Algeria will donate their World Cup prize money to the poor in Gaza

 

Homecoming: The Algerian squad are paraded through Algiers on an open-top bus on Wednesday

Homecoming: The Algerian squad are paraded through Algiers on an open-top bus on Wednesday

By PAUL COLLINS, Daily Mail Online, 2 July 2014

Algeria forward Islam Slimani has revealed that he and his team-mates are donating their money to people in Gaza.

The north African side won the hearts and minds of many with their heroic effort in pushing Germany to extra-time in their round of 16 World Cup clash.

And now their display of generosity to the poor and needy in Gaza has further endeared the watching world.

Slimani, who plays for Sporting Lisbon, said: ‘They need it more than us.’ Continue reading

Angry Rebellions against World Cup

“Social unrest mars 2014 World Cup”

The Mercury, 23 May 2014

The city of São Paulo has been at the centre of repeated protests against the government’s R114bn spending, writes Lizzie Dearden

viral world cup

Paulo Ito, a street artist, painted the mural of a starving child with only a football to eat on a school in São Paulo on May 10 and a photo of the artwork has since been shared more than 50 000 times on Facebook alone.

The city has been at the centre of repeated and sometimes violent protests against the government’s R114 billion spending on the World Cup when the money is so badly needed elsewhere.

“People already have the feeling and that image condensed this feeling,” Paulo Ito told slate.com.

“The truth is there is so much wrong in Brazil that it is difficult to know where to start,” he said.

Continue reading

Brazil: No World Cup?

Members of the Landless Workers Movement protest against the money spent on the World Cup near Arena Corinthians, which will host the tournament’s first match in São Paulo, Brazil. (AP Photo/Andre Penner)

[The great journalist Eduardo Galeano once wrote, “There are visible and invisible dictators. The power structure of world football is monarchical. It’s the most secret kingdom in the world.”  It is a cultural and economic “kingdom” that, along with Olympics and other mega-capitalist-profit and xenophobic-promotion projects, hijacks national budgets, leaving millions starving in the streets….and rising in rebellion in hundreds of city streets.  Here, David Zirin, the journalist whose career has focused on the politics of sport, the misuse of sport’s popularity, and the history of athlete’s activism, tells what is building up in Brazil with the approach of the FIFA World Cup. — Frontlines ed.]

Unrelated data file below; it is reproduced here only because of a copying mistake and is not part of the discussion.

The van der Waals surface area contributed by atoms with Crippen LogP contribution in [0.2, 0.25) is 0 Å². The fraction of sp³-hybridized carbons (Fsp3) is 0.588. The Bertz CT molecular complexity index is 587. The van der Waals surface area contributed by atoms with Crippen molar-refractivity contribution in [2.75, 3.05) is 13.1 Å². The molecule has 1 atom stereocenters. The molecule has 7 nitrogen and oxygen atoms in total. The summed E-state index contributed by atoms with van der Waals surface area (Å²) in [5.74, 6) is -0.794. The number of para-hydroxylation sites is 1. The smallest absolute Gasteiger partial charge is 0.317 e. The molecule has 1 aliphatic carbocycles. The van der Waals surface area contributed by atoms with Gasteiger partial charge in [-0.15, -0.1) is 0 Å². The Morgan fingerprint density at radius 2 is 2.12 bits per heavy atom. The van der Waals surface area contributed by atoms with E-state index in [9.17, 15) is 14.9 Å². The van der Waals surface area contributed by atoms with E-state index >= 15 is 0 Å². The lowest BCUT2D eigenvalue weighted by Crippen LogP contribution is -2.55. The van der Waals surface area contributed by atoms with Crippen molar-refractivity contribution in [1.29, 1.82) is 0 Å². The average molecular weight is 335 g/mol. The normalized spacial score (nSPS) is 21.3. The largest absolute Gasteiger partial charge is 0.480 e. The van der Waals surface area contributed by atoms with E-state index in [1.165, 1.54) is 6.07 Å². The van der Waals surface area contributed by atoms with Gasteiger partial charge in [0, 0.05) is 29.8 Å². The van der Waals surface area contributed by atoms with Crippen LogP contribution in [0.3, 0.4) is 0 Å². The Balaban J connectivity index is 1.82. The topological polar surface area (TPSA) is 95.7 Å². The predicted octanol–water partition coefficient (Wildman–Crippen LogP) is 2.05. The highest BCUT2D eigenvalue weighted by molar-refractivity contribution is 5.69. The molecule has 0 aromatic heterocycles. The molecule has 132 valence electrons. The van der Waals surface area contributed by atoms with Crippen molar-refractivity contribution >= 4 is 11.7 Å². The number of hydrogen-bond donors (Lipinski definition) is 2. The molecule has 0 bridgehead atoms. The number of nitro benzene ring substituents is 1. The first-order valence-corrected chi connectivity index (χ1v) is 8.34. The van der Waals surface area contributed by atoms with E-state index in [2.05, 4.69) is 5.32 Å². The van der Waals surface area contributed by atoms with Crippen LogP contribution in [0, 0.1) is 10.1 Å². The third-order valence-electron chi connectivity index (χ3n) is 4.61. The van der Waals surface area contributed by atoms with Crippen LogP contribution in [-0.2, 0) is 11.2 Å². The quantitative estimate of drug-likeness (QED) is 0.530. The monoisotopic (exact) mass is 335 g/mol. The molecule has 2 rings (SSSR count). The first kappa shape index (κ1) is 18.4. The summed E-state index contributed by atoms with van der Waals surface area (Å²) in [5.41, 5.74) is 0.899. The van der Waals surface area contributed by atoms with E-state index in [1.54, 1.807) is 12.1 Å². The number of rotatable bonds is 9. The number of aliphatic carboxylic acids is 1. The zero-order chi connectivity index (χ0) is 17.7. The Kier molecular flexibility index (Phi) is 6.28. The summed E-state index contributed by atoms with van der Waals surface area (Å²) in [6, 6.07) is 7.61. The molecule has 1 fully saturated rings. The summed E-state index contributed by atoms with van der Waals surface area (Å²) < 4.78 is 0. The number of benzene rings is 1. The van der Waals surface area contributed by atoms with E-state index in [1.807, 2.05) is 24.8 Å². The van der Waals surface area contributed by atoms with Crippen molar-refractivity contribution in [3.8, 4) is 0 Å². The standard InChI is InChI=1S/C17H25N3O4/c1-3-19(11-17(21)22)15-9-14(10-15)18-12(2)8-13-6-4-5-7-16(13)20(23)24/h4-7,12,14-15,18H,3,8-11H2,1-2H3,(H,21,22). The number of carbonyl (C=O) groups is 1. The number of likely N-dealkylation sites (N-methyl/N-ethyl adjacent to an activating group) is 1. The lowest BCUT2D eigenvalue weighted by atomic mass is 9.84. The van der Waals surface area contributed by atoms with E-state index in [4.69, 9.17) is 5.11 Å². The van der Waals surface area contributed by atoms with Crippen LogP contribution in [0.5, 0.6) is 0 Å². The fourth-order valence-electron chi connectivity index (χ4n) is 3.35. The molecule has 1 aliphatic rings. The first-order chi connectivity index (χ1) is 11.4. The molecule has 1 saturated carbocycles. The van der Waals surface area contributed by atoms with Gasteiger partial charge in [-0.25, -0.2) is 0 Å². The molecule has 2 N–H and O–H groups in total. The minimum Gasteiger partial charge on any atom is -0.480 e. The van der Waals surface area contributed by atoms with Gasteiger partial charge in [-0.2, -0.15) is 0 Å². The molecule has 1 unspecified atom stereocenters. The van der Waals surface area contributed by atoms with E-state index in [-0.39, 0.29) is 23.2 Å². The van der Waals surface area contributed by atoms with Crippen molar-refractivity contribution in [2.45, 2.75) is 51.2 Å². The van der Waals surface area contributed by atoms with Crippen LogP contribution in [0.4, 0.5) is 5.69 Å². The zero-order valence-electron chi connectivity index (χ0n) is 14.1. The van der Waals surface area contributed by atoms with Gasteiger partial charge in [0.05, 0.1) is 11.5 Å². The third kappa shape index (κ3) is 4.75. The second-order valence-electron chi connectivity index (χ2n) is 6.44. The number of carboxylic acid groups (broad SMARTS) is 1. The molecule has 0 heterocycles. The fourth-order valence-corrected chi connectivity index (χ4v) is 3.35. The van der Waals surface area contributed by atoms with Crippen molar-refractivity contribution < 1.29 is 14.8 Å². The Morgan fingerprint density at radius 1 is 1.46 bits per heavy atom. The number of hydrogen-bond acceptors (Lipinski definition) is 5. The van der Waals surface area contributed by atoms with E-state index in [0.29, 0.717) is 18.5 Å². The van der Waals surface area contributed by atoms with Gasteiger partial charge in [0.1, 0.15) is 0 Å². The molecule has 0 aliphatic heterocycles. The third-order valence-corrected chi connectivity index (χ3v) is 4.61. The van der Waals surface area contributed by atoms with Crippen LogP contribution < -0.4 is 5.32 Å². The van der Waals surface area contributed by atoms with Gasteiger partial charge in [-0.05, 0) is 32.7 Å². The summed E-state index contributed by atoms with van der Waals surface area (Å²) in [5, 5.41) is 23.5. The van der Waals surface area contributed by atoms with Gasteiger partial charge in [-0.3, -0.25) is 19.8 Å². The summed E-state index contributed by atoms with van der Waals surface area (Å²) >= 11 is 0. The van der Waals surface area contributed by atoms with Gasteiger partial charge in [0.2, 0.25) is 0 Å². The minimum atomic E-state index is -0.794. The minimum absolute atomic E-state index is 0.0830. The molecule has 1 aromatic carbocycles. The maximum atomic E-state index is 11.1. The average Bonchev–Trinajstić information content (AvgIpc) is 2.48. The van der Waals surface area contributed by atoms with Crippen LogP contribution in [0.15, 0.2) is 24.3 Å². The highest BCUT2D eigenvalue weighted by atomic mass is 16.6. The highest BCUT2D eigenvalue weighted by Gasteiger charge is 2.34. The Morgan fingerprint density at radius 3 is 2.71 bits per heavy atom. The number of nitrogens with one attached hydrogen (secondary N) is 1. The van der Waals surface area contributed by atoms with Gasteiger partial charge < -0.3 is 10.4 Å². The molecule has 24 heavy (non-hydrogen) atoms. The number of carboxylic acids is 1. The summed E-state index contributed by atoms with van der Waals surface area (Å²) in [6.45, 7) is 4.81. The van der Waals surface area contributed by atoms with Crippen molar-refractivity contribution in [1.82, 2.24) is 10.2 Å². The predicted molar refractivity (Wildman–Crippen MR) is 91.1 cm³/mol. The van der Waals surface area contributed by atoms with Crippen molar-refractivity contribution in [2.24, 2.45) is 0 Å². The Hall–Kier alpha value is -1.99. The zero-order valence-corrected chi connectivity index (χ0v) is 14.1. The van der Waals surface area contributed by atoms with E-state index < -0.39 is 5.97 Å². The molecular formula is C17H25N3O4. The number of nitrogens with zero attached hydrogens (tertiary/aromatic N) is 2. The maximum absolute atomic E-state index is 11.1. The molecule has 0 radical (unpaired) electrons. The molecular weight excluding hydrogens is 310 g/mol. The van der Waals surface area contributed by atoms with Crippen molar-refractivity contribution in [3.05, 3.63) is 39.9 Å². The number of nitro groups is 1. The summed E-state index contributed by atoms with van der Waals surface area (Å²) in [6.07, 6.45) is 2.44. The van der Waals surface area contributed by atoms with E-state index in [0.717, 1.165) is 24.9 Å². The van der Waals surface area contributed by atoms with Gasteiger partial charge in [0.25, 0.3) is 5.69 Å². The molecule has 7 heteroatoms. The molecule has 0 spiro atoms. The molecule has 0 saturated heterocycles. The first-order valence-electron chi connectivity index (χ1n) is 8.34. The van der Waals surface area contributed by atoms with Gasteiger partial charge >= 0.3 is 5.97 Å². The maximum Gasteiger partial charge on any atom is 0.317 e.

‘There Will Be No World Cup’: Brazil on the Brink

Dave Zirin, The Nation blog, on May 15, 2014
For people just tuning in, the idea that people in Brazil would be protesting the 2014 World Cup makes about as much sense as New Yorkers’ rebelling against pizza. And yet here we are, less than one month before the start of the Cup, and demonstrations bear the slogan #NãoVaiTerCopa, or “There will be no Cup.”

Protests, strikes and direct actions have been flaring up across the country as the 2014 FIFA World Cup approaches. Most notably, as many as 10,000 people in São Paolo under the banner of Brazil’s Landless Workers Movement, or MTST, has occupied a major lot next to Arena Corinthians, site of the World Cup’s opening match. They call their occupation “The People’s Cup” and point out that the nearly half a billion dollars that went into building the “FIFA quality stadium” next door could have been used to combat poverty or improve healthcare. The slogan “we want FIFA quality hospitals and schools” still rings out as it did a year ago, when during the Confederation’s Cup, Brazil saw its largest protests in a generation. Now there is an even sharper desperation as the cup approaches. Maria das Dores Cirqueira, 44, a coordinator for the MTST, told the Los Angeles Times, “When the government told us we would host the World Cup, we hoped there would be improvements for us. But they aren’t putting on a Cup for the people, they’re putting on a Cup for the gringos.” Continue reading

Reaching for “World-Class” Glory, the Brazilian State Unleashes a Reign of Terror in the Favelas

[In Brazil, the international promotion of a global sporting event, the FIFA World Cup of 2014, has driven a “sophisticated, cosmetic” PR and brutal policing and counter-insurgency program.   In this article, The Guardian describes the deadly repression of the poor, and  the “charm-the-tourists” propaganda campaign of the Brazilian state. — Frontlines ed.]

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Brazil’s favelas are in big trouble, despite the World Cup marketing push

, theguardian.com, Sunday 18 May 2014
'In Rio de Janeiro, the number of deaths in conflict with the police rose by 69% from 2013 to 2014.'

‘In Rio de Janeiro, the number of deaths in conflict with the police rose by 69% from 2013 to 2014.’ Photograph: Mario Tama/Getty Images

This week, a study by Amnesty International revealed that 80% of Brazilians are afraid of being tortured by their own police force on arrest. In a survey across 21 countries, Brazil was found to be the country where people feel most unsafe in the hands of authorities, almost twice the international average of 44%.

In Rio de Janeiro this fear is very real. Although the media has reported the efforts to pacify favelas across the city, armed violence has once again escalated in the city – weeks before it will receive thousands of football fans for the 2014 World Cup.

Back in 2008 favela residents dreamed of a life without violence as the government unveiled a project to build Pacifying Police Units (UPPs) in which policemen would be stationed to take back territory controlled by drug gangs for decades. Today the failures of this programme are starting to show – and a corrupt and violent police force is the main cause. Continue reading